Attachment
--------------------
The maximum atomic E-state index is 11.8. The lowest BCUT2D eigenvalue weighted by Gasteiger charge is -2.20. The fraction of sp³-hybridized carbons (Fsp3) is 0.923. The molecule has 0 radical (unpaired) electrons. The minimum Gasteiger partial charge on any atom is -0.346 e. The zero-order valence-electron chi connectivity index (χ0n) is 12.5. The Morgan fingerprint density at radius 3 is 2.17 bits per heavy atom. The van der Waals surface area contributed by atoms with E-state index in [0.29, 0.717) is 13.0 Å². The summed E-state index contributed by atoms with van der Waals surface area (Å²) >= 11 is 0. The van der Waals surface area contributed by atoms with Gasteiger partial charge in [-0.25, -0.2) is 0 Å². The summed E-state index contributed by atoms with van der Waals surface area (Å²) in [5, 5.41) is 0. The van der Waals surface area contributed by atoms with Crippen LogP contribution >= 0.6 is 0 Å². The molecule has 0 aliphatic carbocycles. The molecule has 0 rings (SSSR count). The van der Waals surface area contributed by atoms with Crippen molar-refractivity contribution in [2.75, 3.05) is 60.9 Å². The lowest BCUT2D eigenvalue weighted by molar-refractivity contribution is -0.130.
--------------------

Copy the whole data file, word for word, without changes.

The maximum atomic E-state index is 11.8. The lowest BCUT2D eigenvalue weighted by Gasteiger charge is -2.20. The fraction of sp³-hybridized carbons (Fsp3) is 0.923. The molecule has 0 radical (unpaired) electrons. The minimum Gasteiger partial charge on any atom is -0.346 e. The zero-order valence-electron chi connectivity index (χ0n) is 12.5. The Morgan fingerprint density at radius 3 is 2.17 bits per heavy atom. The van der Waals surface area contributed by atoms with E-state index in [0.29, 0.717) is 13.0 Å². The summed E-state index contributed by atoms with van der Waals surface area (Å²) >= 11 is 0. The van der Waals surface area contributed by atoms with Gasteiger partial charge in [-0.25, -0.2) is 0 Å². The summed E-state index contributed by atoms with van der Waals surface area (Å²) in [5, 5.41) is 0. The van der Waals surface area contributed by atoms with Crippen LogP contribution >= 0.6 is 0 Å². The molecule has 0 aliphatic carbocycles. The molecule has 0 rings (SSSR count). The van der Waals surface area contributed by atoms with Crippen molar-refractivity contribution in [2.75, 3.05) is 60.9 Å². The lowest BCUT2D eigenvalue weighted by molar-refractivity contribution is -0.130.